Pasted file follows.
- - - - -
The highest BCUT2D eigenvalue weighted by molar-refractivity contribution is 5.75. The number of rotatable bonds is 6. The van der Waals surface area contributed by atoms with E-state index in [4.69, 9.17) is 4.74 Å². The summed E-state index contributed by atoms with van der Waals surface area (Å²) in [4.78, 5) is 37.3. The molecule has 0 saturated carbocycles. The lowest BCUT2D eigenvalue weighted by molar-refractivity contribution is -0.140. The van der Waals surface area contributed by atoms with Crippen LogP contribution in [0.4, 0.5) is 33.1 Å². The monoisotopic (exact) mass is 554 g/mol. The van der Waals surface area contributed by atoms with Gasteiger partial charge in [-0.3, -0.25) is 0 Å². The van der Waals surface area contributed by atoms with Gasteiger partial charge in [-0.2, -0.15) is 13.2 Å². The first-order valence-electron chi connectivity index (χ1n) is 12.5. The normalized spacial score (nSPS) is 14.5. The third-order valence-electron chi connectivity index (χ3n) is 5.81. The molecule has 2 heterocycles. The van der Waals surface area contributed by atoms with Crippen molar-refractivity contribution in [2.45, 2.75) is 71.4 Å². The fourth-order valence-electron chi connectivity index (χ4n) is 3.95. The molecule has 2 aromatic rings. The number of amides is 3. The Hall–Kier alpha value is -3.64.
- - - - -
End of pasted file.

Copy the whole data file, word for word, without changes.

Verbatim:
The highest BCUT2D eigenvalue weighted by molar-refractivity contribution is 5.75. The number of rotatable bonds is 6. The van der Waals surface area contributed by atoms with E-state index in [4.69, 9.17) is 4.74 Å². The summed E-state index contributed by atoms with van der Waals surface area (Å²) in [4.78, 5) is 37.3. The molecule has 0 saturated carbocycles. The lowest BCUT2D eigenvalue weighted by molar-refractivity contribution is -0.140. The van der Waals surface area contributed by atoms with Crippen LogP contribution in [0.4, 0.5) is 33.1 Å². The monoisotopic (exact) mass is 554 g/mol. The van der Waals surface area contributed by atoms with Gasteiger partial charge in [-0.3, -0.25) is 0 Å². The van der Waals surface area contributed by atoms with Gasteiger partial charge in [-0.2, -0.15) is 13.2 Å². The first-order valence-electron chi connectivity index (χ1n) is 12.5. The normalized spacial score (nSPS) is 14.5. The third-order valence-electron chi connectivity index (χ3n) is 5.81. The molecule has 2 heterocycles. The van der Waals surface area contributed by atoms with Crippen molar-refractivity contribution in [2.45, 2.75) is 71.4 Å². The fourth-order valence-electron chi connectivity index (χ4n) is 3.95. The molecule has 2 aromatic rings. The number of amides is 3. The Hall–Kier alpha value is -3.64.